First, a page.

|FOR IMMEDIATE RELEASE
August 6, 2003
The U.S. Equal Employment Opportunity Commission (EEOC) today filed a pregnancy discrimination lawsuit in federal district court against John Harvard's Brew House, a restaurant and brewery business operating in nine states with a local branch in Lake Grove, Long Island.
The EEOC's suit, Civil Action No.03- CV-3800, filed in U.S. District Court for the Eastern District of New York, charges that John Harvard's Brew House discriminated against Jennifer James once she informed its management that she was pregnant. Ms. James' career had advanced rapidly from a starting position of Server, to Supervisor, and to Manager-in-training. However, as soon as she informed the company of her pregnancy, her career abruptly ended. She was told to "consider her options." When she insisted on continuing with her pregnancy, her management training was discontinued and she was ultimately terminated from her employment in August 2001.
Remarking on her case, Ms. James said: "I am very appreciative that the EEOC has chosen to file a lawsuit on my behalf to correct a terrible wrong. I was always told how joyous it was to become a mother. Rather than experience joy, I felt only fear, and like a failure, as my career was terminated."
EEOC filed the lawsuit after its efforts to voluntarily conciliate the matter without litigation proved futile. The suit seeks monetary relief, an order requiring the company to implement policies and procedures against discrimination, and a permanent injunction against discrimination. This case was investigated by the Newark Area Office, due to the transfer of files after the destruction of the New York District Office on September 11, 2001.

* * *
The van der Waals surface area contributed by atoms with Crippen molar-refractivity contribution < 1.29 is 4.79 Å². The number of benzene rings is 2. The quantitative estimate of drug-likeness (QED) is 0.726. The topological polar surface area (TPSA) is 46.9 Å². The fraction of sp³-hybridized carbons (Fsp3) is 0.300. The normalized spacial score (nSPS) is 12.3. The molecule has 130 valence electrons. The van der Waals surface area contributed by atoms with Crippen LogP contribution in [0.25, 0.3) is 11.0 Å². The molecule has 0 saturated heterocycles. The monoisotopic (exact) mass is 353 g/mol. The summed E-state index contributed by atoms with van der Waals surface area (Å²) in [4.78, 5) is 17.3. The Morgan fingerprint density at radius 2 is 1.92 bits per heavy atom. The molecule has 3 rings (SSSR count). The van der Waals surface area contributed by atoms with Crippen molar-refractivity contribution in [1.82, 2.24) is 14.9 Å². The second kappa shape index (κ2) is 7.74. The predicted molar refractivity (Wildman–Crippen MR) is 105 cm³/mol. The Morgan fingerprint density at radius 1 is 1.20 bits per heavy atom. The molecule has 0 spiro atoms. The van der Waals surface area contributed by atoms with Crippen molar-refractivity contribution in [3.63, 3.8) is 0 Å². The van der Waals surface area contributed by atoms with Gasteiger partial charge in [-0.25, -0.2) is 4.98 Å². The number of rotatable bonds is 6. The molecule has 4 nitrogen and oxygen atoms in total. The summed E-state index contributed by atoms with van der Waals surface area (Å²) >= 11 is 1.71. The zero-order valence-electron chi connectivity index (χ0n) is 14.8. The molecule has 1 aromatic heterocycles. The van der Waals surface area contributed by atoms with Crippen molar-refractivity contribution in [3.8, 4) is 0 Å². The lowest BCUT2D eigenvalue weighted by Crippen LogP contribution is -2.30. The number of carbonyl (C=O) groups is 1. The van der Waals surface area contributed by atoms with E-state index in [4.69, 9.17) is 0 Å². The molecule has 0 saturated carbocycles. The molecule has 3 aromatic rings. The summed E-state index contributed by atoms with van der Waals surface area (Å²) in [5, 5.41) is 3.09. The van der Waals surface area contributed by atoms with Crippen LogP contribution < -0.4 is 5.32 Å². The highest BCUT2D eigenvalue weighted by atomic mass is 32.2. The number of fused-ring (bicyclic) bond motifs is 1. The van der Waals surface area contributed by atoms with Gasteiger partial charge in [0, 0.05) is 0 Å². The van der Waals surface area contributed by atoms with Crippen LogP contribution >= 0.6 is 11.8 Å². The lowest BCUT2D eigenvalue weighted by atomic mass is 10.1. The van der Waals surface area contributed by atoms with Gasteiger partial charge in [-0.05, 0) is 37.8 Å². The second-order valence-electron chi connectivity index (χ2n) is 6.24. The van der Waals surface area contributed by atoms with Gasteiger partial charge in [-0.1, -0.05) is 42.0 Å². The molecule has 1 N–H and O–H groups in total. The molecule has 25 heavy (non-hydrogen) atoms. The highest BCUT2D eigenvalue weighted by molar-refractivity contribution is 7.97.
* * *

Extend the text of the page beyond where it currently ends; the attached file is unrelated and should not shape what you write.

"The EEOC takes very seriously allegations of pregnancy discrimination," said Katherine Bissell, the EEOC's Regional Attorney in New York. "No employee should ever be forced to choose between parenthood and a livelihood. The EEOC will continue to vigorously pursue such cases."
Spencer H. Lewis, EEOC's New York District Director, added: "Employers should be aware that they cannot discriminate based on pregnancy or sex. Employment decisions motivated by sex based stereotypes cannot be sanctioned."
In addition to enforcing Title VII, as amended, which prohibits employment discrimination based on race, color, religion, sex (including sexual harassment or pregnancy) or national origin and protects employees who complain about such offenses from retaliation, the EEOC enforces the Age Discrimination in Employment Act of 1967, which protects workers age 40 and older from discrimination based on age; the Equal Pay Act of 1963, which prohibits gender-based wage discrimination; the Rehabilitation Act of 1973, which prohibits employment discrimination against people with disabilities in the federal sector; Title I of the Americans with Disabilities Act, which prohibits employment discrimination against people with disabilities in the private sector and state and local governments; and sections of the Civil Rights Act of 1991. Further information about the Commission is available on the agency's web site at www.eeoc.gov.
This page was last modified on August 6, 2003.
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